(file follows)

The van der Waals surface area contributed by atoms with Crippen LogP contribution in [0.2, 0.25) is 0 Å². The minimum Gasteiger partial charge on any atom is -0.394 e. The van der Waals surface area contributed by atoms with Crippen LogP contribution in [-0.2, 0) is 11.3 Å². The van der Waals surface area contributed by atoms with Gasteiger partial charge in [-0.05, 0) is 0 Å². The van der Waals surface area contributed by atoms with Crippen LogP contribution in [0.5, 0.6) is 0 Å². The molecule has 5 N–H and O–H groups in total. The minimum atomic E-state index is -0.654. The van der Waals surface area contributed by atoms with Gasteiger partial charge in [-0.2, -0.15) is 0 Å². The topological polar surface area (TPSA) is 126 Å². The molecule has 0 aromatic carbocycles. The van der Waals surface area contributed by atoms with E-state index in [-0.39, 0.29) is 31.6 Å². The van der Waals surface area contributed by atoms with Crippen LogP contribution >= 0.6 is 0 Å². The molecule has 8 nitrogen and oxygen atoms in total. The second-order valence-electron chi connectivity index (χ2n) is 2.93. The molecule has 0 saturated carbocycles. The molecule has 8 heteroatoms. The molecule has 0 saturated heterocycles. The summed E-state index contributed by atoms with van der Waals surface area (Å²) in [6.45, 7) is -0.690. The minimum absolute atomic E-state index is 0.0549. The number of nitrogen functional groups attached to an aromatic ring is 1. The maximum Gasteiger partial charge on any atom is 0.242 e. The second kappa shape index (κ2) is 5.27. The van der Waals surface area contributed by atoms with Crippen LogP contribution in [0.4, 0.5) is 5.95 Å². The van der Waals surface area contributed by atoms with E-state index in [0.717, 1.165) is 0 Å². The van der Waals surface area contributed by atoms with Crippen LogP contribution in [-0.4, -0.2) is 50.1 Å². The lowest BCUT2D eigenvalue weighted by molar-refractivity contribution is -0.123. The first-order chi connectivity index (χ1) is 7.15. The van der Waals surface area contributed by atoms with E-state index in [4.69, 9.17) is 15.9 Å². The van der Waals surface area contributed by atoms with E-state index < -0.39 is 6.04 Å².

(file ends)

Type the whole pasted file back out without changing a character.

The van der Waals surface area contributed by atoms with Crippen LogP contribution in [0.2, 0.25) is 0 Å². The minimum Gasteiger partial charge on any atom is -0.394 e. The van der Waals surface area contributed by atoms with Crippen LogP contribution in [-0.2, 0) is 11.3 Å². The van der Waals surface area contributed by atoms with Gasteiger partial charge in [-0.05, 0) is 0 Å². The van der Waals surface area contributed by atoms with Crippen LogP contribution in [0.5, 0.6) is 0 Å². The molecule has 5 N–H and O–H groups in total. The minimum atomic E-state index is -0.654. The van der Waals surface area contributed by atoms with Gasteiger partial charge in [-0.2, -0.15) is 0 Å². The topological polar surface area (TPSA) is 126 Å². The molecule has 0 aromatic carbocycles. The van der Waals surface area contributed by atoms with E-state index in [-0.39, 0.29) is 31.6 Å². The van der Waals surface area contributed by atoms with Crippen LogP contribution >= 0.6 is 0 Å². The molecule has 8 nitrogen and oxygen atoms in total. The second-order valence-electron chi connectivity index (χ2n) is 2.93. The molecule has 0 saturated carbocycles. The molecule has 8 heteroatoms. The molecule has 0 saturated heterocycles. The summed E-state index contributed by atoms with van der Waals surface area (Å²) in [6.45, 7) is -0.690. The minimum absolute atomic E-state index is 0.0549. The number of nitrogen functional groups attached to an aromatic ring is 1. The maximum Gasteiger partial charge on any atom is 0.242 e. The second kappa shape index (κ2) is 5.27. The van der Waals surface area contributed by atoms with Crippen LogP contribution in [0.4, 0.5) is 5.95 Å². The van der Waals surface area contributed by atoms with E-state index in [0.717, 1.165) is 0 Å². The van der Waals surface area contributed by atoms with Crippen LogP contribution in [-0.4, -0.2) is 50.1 Å². The lowest BCUT2D eigenvalue weighted by molar-refractivity contribution is -0.123. The first-order chi connectivity index (χ1) is 7.15. The van der Waals surface area contributed by atoms with E-state index in [4.69, 9.17) is 15.9 Å². The van der Waals surface area contributed by atoms with E-state index < -0.39 is 6.04 Å².